Biochemical Reactions - A First Look
81
and, for the third term
E (S 6 T)
* £[(F R ,r p "l£,) ^ r ] = 4 ( FR,P *'R r^
r ]=
FKT
r
P~'RrE (SST) =
F R fP _1R rF
(5)
while the fourth term is given by Eq. (3.43). By combination of these results we find that the contributions
from the first and second term cancel and
F = F - F R r p - ‘R rF
(6)
Since the last term is positive, the variance-covariance matrix for the estimated rates is always smaller than
that for the measured rates.___________________________________________________________________
Example ЗЛО Calculation of best estimates for measured rates
We return to the experimental data of von Meyenburg (1969), which were presented in Example 3,5 (see
Fig. 3.5), and we want to find better estimates for the measured variables. We first consider the data for low
dilution rates where no ethanol is formed and in Example 3.13 we will consider the data for higher dilution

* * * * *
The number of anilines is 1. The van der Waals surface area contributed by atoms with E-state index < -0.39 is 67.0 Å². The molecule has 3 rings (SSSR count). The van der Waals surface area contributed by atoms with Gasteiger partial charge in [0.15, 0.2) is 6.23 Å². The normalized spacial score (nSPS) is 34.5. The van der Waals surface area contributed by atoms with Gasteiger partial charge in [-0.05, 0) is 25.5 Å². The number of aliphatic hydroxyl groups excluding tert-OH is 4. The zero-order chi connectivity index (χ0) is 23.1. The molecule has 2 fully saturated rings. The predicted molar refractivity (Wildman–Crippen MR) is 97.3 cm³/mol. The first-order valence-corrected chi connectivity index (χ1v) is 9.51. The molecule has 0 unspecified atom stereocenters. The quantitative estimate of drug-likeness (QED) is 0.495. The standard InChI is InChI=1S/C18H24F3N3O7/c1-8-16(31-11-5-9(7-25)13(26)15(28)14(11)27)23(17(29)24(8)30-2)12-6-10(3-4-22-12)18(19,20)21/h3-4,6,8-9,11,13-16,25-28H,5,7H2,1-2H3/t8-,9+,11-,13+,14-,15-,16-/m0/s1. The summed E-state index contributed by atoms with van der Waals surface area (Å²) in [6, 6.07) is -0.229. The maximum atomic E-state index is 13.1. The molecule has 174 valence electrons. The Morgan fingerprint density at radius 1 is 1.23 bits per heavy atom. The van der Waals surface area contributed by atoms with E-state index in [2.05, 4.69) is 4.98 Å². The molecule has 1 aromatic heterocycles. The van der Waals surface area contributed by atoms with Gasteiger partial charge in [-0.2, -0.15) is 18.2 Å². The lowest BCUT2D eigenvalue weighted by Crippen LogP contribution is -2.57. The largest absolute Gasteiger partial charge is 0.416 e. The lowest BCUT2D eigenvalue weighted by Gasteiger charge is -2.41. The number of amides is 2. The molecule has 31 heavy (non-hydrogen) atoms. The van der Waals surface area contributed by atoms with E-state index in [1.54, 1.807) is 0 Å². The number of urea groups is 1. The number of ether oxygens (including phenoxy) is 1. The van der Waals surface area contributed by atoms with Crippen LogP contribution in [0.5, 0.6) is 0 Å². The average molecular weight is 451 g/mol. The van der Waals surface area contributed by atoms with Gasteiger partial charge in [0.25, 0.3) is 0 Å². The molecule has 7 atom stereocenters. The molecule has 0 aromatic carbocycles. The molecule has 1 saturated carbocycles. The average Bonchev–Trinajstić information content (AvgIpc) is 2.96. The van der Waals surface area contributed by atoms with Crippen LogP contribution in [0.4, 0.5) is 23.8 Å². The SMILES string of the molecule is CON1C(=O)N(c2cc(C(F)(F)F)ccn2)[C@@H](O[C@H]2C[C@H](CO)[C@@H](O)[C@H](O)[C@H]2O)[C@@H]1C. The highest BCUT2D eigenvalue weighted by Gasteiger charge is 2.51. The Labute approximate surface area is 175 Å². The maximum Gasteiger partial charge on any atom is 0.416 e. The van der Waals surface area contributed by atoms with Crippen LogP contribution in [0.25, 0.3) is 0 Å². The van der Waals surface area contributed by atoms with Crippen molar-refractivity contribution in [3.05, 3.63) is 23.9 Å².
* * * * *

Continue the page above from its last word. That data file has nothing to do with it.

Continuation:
rates.
At low dilution rates the measured rates are <},,
,
qc
and
q
x. There are two non-measured rates -
ammonia utilization <y„and formation of water
qw.
Thus with the biomass composition specified in Eq. (1) of
Example 3.5 we have
'1
0
1
1
Ï
'0
0^
2
0
0
1.83
;
E c =
3
2
1
2
2
0.56
0
1
0
0
0.17
j
,1
0;
With a total of six components and four elemental balances, the number of degrees of freedom F = 2, and
since four volumetric rates are measured
{K
= 4) the system is over-determined. From Eq. (3.39) the
redundancy matrix is found to be
1
0
1
1
0
-0.286
-0 .2 8 6
0.014
0
0.572
0.572
-0.028
0
0.858
0.858
-0 .0 4 2
and rank(R) = 2. It is easily seen that the last two rows are proportional to the second row, and we therefore
delete these two rows and find the reduced redundancy matrix
R. =
0
-0 .2 8 6
-0 .2 8 6
0.014
(3)
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